Does anyone out there watch HGTV's Curb Appeal and Curb Appeal the Block shows?  It never seizes to amaze me how those houses look entirely different when they are done.  Does anyone else have curb appeal projects to share?  We are always hunting for inspiration...


  1. Found your link through your comment on YHL today :-) I have to say that I love the stacked stone and stained driveway option! The FIRST thing I thought when I saw your house was a stone option on the chimney. I like that the stained driveway and cedar porch bring out the brown undertones in the stone, but the body of your house and the shakes have gray undertones - it really gives it a nice dimension. Another option I think you should consider is painting the garage doors medium gray to bring in one more cool tone. I think you have some great ideas, good luck with everything!

  2. hi :) im also here from YHL, and brought some opinions! love the stacked stone chimney and stained drive. they add some warmth! and the stone on the chimney helps break up the length of the house just as you mentioned. with all the different planes and spaces going on, i feel like you could do a lot with materials. some galvanzed metal panels or cedar shingles would be nice to consider too.... being a young architect, im liking this house! even at first glance ;) i do however disagree with the person above about the garage doors. in general garage doors are ugly and painting them a different color would only draw attention to them. so unless you plan on spending some money on new fancy shmancy ones, i would just paint them the same color of the house. (just my opinion. to each their own!). also, please dont make your roof shingles brown. im not sure if thats what you were trying to represent, but i feel like brown would make it look outdates. keep the roof towards a dark gray. you have a lovely home!! cant wait to see what you do with it :)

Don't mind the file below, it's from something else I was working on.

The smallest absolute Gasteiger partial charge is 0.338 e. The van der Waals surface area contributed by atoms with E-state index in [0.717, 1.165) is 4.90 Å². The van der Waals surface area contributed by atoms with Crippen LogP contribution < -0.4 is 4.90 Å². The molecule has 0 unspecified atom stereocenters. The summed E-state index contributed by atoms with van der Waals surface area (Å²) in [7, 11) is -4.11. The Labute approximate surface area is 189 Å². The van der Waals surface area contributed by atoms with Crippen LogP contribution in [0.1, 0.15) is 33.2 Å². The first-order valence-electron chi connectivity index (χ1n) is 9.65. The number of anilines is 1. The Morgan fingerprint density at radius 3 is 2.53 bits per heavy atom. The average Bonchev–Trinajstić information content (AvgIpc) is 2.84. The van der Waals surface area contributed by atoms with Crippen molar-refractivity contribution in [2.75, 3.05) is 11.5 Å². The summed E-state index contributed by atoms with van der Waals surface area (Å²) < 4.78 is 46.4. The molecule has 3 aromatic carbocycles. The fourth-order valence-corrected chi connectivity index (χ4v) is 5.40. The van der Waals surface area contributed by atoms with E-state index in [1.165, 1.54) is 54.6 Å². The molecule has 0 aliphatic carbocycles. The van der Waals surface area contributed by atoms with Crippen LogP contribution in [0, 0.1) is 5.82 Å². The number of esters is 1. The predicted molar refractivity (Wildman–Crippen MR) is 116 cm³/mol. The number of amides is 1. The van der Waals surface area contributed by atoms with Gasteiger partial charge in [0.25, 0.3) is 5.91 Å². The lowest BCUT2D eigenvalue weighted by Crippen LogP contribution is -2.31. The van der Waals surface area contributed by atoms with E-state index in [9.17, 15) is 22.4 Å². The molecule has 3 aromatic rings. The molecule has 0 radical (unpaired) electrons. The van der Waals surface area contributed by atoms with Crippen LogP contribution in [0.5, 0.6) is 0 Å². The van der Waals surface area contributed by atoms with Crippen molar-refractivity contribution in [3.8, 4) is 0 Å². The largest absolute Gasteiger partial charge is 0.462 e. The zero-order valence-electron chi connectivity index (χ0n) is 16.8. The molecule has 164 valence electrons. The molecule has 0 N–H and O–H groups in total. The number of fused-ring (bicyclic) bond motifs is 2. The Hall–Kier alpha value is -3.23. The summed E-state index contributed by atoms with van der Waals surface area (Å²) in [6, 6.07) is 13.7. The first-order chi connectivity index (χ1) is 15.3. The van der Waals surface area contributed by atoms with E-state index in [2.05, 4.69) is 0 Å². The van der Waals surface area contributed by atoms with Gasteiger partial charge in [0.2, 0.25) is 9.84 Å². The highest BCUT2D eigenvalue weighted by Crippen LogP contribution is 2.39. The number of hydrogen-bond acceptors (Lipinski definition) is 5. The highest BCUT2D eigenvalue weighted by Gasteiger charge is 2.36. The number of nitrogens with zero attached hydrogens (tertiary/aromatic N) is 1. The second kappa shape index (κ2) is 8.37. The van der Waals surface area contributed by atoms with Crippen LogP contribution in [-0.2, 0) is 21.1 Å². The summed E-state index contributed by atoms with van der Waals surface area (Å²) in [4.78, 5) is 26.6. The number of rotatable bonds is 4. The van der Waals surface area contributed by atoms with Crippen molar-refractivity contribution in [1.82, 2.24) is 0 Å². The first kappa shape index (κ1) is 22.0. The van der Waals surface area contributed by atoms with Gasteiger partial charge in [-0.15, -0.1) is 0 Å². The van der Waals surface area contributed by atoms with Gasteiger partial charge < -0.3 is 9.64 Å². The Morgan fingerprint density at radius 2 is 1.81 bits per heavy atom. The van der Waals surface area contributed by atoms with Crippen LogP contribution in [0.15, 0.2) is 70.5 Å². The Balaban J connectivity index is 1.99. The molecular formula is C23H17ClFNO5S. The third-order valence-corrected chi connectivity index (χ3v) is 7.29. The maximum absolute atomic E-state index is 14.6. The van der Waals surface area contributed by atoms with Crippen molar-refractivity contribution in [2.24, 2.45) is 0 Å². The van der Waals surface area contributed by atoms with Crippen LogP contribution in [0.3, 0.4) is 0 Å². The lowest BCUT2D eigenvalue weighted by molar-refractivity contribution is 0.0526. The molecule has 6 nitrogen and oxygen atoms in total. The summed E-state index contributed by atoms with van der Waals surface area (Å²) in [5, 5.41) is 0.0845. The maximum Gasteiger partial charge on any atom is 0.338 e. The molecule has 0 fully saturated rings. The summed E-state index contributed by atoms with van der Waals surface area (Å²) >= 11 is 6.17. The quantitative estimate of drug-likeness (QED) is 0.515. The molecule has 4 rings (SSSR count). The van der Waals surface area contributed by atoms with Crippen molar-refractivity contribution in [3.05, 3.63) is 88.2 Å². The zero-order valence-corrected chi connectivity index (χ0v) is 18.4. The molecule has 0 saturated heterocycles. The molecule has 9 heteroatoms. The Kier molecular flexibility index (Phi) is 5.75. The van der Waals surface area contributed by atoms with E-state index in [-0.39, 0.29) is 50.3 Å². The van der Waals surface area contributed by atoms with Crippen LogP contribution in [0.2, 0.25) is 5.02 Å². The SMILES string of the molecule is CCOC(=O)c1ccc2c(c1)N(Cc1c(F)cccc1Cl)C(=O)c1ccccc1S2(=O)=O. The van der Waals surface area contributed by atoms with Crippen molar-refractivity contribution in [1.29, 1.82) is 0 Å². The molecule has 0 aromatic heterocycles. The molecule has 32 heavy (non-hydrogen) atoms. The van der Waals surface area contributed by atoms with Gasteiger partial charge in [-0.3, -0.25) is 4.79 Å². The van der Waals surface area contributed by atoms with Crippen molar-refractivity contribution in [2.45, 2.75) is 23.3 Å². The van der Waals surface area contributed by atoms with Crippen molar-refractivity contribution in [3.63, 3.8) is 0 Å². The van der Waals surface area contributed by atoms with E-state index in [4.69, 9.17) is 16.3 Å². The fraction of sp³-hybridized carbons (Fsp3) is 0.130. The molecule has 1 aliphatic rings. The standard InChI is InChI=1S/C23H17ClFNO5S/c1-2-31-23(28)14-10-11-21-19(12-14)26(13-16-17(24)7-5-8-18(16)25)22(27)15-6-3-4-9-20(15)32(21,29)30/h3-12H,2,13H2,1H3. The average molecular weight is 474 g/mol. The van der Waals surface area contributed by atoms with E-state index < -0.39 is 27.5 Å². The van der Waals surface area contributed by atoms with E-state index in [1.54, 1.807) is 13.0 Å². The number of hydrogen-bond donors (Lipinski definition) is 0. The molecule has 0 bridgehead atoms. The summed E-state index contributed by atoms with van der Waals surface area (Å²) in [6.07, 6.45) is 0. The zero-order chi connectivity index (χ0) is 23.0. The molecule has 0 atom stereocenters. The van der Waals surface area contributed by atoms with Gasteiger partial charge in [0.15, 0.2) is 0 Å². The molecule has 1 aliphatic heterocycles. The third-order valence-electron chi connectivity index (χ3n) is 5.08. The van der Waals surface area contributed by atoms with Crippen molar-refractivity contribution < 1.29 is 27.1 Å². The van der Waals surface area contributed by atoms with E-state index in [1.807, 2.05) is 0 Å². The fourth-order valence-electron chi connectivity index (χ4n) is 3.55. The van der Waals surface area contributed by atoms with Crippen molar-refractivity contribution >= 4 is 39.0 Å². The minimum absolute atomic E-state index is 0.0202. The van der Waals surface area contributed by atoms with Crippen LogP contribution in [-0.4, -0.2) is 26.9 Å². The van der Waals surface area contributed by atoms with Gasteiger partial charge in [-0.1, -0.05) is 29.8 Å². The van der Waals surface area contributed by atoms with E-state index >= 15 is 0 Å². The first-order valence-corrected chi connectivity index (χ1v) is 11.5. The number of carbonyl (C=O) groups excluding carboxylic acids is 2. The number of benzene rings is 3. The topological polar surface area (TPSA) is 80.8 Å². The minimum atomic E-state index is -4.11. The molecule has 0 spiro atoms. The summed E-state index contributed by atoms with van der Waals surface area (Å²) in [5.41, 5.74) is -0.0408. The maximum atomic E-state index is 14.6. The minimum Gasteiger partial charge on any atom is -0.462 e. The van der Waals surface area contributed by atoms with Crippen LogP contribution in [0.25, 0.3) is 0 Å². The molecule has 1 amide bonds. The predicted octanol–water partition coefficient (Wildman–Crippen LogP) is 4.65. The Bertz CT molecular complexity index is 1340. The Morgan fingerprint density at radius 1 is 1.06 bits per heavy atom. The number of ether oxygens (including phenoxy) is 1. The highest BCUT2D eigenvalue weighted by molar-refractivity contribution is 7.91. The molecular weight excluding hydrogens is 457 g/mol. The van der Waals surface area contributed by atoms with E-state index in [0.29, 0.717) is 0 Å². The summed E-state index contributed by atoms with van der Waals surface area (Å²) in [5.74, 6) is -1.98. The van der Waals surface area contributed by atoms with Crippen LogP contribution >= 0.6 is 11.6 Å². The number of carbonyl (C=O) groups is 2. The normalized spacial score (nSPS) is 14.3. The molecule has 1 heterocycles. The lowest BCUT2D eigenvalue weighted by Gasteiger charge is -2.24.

3. Thanks for the advice you guys, this is really helpful! The stone on the chimney is a must! I wasn't planning on painting the roof, rather those are cedar shakes that have gotten really gray over time. We thought maybe a good power washing could bring back some of the original color. I'm super intrigued about the idea of adding metal panels or cedar... At least the long Minnesota winter will give us a lot of time to think about it.

  4. You have provided such nice information. Your blog have so much for learning new things. A shake is a basic wooden shingle that is made from split logs. Shakes have traditionally been used for roofing and siding applications around the world. The strength and beauty of our lines of Cedar West red cedar roofing make for visually versatile, naturally practical, and value-enhancing roofing options for your property.

  5. If your home's curb appeal makes a great first impression, everyone -- including potential homebuyers -- will want to see what's inside.